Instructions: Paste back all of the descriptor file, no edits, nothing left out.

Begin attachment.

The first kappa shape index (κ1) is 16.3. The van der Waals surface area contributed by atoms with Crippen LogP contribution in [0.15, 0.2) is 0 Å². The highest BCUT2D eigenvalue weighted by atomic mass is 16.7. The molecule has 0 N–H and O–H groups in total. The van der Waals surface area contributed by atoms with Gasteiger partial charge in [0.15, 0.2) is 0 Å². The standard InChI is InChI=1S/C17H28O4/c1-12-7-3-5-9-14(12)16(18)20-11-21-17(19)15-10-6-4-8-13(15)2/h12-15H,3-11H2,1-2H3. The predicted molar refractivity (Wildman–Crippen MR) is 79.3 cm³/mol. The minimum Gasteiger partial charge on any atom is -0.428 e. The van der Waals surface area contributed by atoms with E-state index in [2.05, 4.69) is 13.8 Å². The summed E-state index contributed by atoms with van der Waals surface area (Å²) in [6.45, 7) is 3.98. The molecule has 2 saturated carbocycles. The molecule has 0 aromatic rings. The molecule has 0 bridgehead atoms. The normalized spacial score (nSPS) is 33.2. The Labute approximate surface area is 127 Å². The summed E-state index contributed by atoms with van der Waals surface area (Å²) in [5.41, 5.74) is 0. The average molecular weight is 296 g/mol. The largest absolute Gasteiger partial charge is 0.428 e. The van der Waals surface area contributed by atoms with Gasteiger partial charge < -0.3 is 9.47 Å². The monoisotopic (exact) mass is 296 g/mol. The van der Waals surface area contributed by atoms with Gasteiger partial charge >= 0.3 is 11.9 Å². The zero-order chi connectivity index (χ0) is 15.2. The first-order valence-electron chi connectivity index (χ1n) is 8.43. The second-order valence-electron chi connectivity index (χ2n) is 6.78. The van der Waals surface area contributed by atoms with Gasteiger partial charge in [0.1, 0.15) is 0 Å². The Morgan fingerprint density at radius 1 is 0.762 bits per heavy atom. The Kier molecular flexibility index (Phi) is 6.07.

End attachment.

The first kappa shape index (κ1) is 16.3. The van der Waals surface area contributed by atoms with Crippen LogP contribution in [0.15, 0.2) is 0 Å². The highest BCUT2D eigenvalue weighted by atomic mass is 16.7. The molecule has 0 N–H and O–H groups in total. The van der Waals surface area contributed by atoms with Gasteiger partial charge in [0.15, 0.2) is 0 Å². The standard InChI is InChI=1S/C17H28O4/c1-12-7-3-5-9-14(12)16(18)20-11-21-17(19)15-10-6-4-8-13(15)2/h12-15H,3-11H2,1-2H3. The predicted molar refractivity (Wildman–Crippen MR) is 79.3 cm³/mol. The minimum Gasteiger partial charge on any atom is -0.428 e. The van der Waals surface area contributed by atoms with E-state index in [2.05, 4.69) is 13.8 Å². The summed E-state index contributed by atoms with van der Waals surface area (Å²) in [6.45, 7) is 3.98. The molecule has 2 saturated carbocycles. The molecule has 0 aromatic rings. The molecule has 0 bridgehead atoms. The normalized spacial score (nSPS) is 33.2. The Labute approximate surface area is 127 Å². The summed E-state index contributed by atoms with van der Waals surface area (Å²) in [5.41, 5.74) is 0. The average molecular weight is 296 g/mol. The largest absolute Gasteiger partial charge is 0.428 e. The van der Waals surface area contributed by atoms with Gasteiger partial charge < -0.3 is 9.47 Å². The monoisotopic (exact) mass is 296 g/mol. The van der Waals surface area contributed by atoms with Gasteiger partial charge >= 0.3 is 11.9 Å². The zero-order chi connectivity index (χ0) is 15.2. The first-order valence-electron chi connectivity index (χ1n) is 8.43. The second-order valence-electron chi connectivity index (χ2n) is 6.78. The van der Waals surface area contributed by atoms with Gasteiger partial charge in [0.1, 0.15) is 0 Å². The Morgan fingerprint density at radius 1 is 0.762 bits per heavy atom. The Kier molecular flexibility index (Phi) is 6.07.